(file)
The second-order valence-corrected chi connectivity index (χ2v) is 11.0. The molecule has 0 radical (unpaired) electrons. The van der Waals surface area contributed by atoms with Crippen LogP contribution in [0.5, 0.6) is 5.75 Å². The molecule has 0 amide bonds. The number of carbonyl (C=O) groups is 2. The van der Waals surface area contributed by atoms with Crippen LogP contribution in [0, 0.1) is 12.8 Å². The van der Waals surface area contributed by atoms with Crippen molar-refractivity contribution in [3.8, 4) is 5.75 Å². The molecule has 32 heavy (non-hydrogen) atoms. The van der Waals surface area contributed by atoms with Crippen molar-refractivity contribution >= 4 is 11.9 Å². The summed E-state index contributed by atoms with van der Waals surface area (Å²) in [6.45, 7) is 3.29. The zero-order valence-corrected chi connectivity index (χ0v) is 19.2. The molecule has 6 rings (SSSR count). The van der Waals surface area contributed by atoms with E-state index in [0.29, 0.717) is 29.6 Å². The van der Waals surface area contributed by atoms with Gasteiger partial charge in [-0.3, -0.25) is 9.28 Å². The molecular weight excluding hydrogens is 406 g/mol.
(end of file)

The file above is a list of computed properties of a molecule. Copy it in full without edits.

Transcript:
The second-order valence-corrected chi connectivity index (χ2v) is 11.0. The molecule has 0 radical (unpaired) electrons. The van der Waals surface area contributed by atoms with Crippen LogP contribution in [0.5, 0.6) is 5.75 Å². The molecule has 0 amide bonds. The number of carbonyl (C=O) groups is 2. The van der Waals surface area contributed by atoms with Crippen LogP contribution in [0, 0.1) is 12.8 Å². The van der Waals surface area contributed by atoms with Crippen molar-refractivity contribution in [3.8, 4) is 5.75 Å². The molecule has 32 heavy (non-hydrogen) atoms. The van der Waals surface area contributed by atoms with Crippen molar-refractivity contribution >= 4 is 11.9 Å². The summed E-state index contributed by atoms with van der Waals surface area (Å²) in [6.45, 7) is 3.29. The zero-order valence-corrected chi connectivity index (χ0v) is 19.2. The molecule has 6 rings (SSSR count). The van der Waals surface area contributed by atoms with E-state index in [0.29, 0.717) is 29.6 Å². The van der Waals surface area contributed by atoms with Gasteiger partial charge in [-0.3, -0.25) is 9.28 Å². The molecular weight excluding hydrogens is 406 g/mol.